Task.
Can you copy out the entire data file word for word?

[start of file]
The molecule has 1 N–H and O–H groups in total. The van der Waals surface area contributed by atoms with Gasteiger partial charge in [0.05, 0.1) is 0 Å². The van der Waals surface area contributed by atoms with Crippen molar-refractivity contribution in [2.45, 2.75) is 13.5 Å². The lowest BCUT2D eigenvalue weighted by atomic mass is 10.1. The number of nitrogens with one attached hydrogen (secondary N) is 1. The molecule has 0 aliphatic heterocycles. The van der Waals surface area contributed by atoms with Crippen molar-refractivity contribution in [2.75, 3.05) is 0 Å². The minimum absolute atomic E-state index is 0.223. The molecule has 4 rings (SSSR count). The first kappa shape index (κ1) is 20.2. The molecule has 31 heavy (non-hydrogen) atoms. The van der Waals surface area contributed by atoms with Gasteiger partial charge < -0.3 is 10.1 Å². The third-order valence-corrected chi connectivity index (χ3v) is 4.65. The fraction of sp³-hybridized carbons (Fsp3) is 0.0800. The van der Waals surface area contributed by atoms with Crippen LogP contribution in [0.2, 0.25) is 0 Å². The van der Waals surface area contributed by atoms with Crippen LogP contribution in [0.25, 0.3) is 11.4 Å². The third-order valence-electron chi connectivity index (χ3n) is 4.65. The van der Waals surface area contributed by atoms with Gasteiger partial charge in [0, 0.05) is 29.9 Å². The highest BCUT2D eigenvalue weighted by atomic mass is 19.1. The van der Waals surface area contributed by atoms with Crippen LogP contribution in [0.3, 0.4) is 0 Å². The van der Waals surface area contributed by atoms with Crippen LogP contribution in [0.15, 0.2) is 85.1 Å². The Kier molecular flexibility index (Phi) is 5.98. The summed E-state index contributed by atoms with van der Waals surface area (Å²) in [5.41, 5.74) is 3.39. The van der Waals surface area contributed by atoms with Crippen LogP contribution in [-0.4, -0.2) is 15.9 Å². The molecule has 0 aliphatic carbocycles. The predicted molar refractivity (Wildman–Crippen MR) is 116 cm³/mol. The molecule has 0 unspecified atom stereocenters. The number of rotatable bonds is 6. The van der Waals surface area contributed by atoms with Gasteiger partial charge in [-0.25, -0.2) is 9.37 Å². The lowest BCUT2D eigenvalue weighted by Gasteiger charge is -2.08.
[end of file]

The molecule has 1 N–H and O–H groups in total. The van der Waals surface area contributed by atoms with Gasteiger partial charge in [0.05, 0.1) is 0 Å². The van der Waals surface area contributed by atoms with Crippen molar-refractivity contribution in [2.45, 2.75) is 13.5 Å². The lowest BCUT2D eigenvalue weighted by atomic mass is 10.1. The number of nitrogens with one attached hydrogen (secondary N) is 1. The molecule has 0 aliphatic heterocycles. The van der Waals surface area contributed by atoms with Crippen molar-refractivity contribution in [2.75, 3.05) is 0 Å². The minimum absolute atomic E-state index is 0.223. The molecule has 4 rings (SSSR count). The first kappa shape index (κ1) is 20.2. The molecule has 31 heavy (non-hydrogen) atoms. The van der Waals surface area contributed by atoms with Gasteiger partial charge < -0.3 is 10.1 Å². The third-order valence-corrected chi connectivity index (χ3v) is 4.65. The fraction of sp³-hybridized carbons (Fsp3) is 0.0800. The van der Waals surface area contributed by atoms with Crippen LogP contribution in [0.2, 0.25) is 0 Å². The van der Waals surface area contributed by atoms with Crippen LogP contribution in [0.25, 0.3) is 11.4 Å². The third-order valence-electron chi connectivity index (χ3n) is 4.65. The van der Waals surface area contributed by atoms with Gasteiger partial charge in [0, 0.05) is 29.9 Å². The highest BCUT2D eigenvalue weighted by atomic mass is 19.1. The van der Waals surface area contributed by atoms with Crippen LogP contribution in [0.3, 0.4) is 0 Å². The van der Waals surface area contributed by atoms with Crippen LogP contribution in [0.15, 0.2) is 85.1 Å². The Kier molecular flexibility index (Phi) is 5.98. The summed E-state index contributed by atoms with van der Waals surface area (Å²) in [5.41, 5.74) is 3.39. The van der Waals surface area contributed by atoms with Crippen LogP contribution in [-0.4, -0.2) is 15.9 Å². The molecule has 0 aliphatic carbocycles. The predicted molar refractivity (Wildman–Crippen MR) is 116 cm³/mol. The molecule has 0 unspecified atom stereocenters. The number of rotatable bonds is 6. The van der Waals surface area contributed by atoms with Gasteiger partial charge in [-0.25, -0.2) is 9.37 Å². The lowest BCUT2D eigenvalue weighted by Gasteiger charge is -2.08.